How to clean a gas torch

What will happen if you don’t clean a gas torch? A gas torch will build up bitumen residue if not properly maintained. Eventually the amount of bitumen left on the torch will cause its workings to malfunction. Ultimately, this can lead to rendering the tool completely useless. If you leave bitumen residue for too long it can work its way into the metal, at which point you cannot remove it. Here are some tips on how to clean a gas torch of bitumen before it’s too late.

How to clean a gas torch to extend its lifetime

Freeze it

When it is reduced to very low temperatures, bitumen can be removed with the tap of a hammer. Leave the gas torch somewhere where it will get freezer-cold. Alternatively, try placing bagged ice cubes over the affected area(s). When cold enough, simply tap the stain with a hammer and the bitumen should fall off leaving very little residue, if anything at all.

Use a remover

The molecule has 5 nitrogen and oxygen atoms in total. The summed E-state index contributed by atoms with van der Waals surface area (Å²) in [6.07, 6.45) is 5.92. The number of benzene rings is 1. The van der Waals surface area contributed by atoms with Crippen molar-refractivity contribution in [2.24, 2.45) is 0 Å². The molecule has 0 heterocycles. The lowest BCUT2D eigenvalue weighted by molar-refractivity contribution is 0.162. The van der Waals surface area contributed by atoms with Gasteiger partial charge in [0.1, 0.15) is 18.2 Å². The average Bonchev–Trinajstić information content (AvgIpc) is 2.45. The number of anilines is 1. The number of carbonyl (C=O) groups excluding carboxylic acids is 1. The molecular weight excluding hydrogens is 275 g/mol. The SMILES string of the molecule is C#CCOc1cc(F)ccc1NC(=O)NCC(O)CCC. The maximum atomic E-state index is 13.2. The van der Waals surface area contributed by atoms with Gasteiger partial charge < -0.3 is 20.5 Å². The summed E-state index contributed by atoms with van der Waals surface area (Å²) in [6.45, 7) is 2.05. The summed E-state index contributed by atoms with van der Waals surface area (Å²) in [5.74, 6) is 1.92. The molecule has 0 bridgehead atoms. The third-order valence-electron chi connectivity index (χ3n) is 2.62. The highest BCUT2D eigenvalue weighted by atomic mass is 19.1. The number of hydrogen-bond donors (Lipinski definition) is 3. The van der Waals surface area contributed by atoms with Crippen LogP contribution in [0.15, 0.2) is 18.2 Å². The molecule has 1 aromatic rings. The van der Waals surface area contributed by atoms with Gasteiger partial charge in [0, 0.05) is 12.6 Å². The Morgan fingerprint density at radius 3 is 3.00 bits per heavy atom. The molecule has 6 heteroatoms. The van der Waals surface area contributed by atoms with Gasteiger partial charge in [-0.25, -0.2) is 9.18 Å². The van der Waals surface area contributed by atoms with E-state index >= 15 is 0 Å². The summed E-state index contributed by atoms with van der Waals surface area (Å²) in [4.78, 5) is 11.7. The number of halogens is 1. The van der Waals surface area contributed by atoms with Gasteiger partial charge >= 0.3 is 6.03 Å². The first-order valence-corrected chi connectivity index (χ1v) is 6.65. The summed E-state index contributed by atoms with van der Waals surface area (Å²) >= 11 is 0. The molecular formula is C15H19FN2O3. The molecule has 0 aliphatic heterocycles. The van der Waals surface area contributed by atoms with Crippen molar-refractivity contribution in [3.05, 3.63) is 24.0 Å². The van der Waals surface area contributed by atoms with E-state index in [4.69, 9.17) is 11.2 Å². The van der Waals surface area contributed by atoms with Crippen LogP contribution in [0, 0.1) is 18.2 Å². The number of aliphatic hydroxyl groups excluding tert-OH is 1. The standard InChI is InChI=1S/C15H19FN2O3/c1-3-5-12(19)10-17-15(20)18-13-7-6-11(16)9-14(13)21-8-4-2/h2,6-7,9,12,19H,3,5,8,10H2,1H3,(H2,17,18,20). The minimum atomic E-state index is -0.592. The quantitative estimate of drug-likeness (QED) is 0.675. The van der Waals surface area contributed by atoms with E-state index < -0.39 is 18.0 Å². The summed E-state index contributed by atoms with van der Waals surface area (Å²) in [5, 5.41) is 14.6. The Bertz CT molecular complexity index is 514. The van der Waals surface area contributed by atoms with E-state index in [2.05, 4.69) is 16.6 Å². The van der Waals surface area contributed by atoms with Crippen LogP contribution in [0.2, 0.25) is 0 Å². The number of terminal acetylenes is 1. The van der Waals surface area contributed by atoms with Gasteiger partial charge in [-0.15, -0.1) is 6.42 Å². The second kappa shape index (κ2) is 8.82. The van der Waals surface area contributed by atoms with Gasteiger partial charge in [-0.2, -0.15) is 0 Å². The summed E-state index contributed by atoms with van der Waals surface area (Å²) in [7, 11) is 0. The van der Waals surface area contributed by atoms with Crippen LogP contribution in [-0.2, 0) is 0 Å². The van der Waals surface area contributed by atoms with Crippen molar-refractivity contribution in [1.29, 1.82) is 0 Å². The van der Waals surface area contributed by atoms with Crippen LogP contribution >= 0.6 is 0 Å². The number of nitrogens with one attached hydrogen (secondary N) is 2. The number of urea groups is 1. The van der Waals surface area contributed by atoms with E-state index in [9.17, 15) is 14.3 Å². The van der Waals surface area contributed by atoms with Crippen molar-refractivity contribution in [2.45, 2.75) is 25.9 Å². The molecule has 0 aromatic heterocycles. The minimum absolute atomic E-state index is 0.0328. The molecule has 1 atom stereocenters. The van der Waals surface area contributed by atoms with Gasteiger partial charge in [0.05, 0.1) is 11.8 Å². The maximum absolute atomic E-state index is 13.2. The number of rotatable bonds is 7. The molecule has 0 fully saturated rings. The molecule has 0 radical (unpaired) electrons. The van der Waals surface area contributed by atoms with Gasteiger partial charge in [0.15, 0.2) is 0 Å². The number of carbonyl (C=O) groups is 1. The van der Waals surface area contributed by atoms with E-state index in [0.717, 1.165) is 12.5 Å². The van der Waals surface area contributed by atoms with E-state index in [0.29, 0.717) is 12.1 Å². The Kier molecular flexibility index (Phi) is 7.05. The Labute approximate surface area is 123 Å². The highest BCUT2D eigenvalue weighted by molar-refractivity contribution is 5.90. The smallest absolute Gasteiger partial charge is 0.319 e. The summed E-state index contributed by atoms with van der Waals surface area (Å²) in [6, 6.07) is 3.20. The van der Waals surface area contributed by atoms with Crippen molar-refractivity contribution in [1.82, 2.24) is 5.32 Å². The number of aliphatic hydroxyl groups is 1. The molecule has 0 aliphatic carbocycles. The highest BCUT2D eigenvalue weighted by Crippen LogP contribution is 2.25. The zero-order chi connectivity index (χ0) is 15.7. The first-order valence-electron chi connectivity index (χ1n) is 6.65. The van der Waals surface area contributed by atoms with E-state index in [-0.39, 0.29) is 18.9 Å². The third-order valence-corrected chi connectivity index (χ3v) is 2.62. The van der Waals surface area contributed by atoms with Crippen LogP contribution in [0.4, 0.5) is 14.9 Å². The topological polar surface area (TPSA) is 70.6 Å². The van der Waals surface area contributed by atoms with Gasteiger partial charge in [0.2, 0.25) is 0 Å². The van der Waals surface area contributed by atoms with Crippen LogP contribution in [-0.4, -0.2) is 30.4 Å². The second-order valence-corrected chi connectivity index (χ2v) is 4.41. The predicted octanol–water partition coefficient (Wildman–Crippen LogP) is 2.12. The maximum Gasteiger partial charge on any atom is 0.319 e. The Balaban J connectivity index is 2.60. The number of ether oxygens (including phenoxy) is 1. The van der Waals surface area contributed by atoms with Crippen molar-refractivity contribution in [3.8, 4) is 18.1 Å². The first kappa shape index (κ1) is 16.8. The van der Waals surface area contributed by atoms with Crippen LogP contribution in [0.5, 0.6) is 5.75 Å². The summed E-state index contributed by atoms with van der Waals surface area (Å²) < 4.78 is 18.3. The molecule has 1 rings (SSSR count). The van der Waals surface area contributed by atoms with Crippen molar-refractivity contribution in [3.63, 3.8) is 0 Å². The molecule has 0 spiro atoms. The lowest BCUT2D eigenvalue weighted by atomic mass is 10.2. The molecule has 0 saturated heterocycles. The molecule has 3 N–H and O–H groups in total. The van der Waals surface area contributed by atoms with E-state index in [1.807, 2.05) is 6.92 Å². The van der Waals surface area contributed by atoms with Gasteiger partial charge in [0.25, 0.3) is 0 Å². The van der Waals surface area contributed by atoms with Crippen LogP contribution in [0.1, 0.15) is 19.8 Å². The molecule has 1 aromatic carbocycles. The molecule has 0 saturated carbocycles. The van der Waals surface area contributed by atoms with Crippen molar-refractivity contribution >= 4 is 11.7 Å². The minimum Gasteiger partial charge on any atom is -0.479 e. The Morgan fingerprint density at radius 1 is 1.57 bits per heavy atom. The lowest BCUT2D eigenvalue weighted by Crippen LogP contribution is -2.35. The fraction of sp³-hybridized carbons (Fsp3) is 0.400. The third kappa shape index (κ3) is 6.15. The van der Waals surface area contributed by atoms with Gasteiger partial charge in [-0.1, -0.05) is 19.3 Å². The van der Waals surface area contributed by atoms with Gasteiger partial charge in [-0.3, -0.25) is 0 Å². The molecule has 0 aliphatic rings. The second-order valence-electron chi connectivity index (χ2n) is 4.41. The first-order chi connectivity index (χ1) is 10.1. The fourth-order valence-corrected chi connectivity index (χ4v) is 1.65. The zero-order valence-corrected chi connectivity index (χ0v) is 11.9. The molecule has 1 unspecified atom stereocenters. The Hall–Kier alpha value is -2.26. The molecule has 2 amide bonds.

Tar and bitumen removers or solvents are more often than not designed to remove bitumen from a multitude of surfaces. These surfaces can include brickwork, windows and equipment, such as your gas torch. These removers or solvents work to break down the bitumen that has dried on hard surfaces, making it easy to remove with water.

Warm it up

In complete contrast to freezing the torch, you could try to warm the offending bitumen up with a heat gun, blow lamp or similar. When warmed, the bitumen should roll off the gun. Unlike freezing, this process will leave some residue.

Last resort

As a last resort you could use a wire brush or scouring pad to remove any bitumen.  The biggest problem that occurs with this kind of scrubbing, is that it is highly likely to result in scratching the metal of your torch.

 

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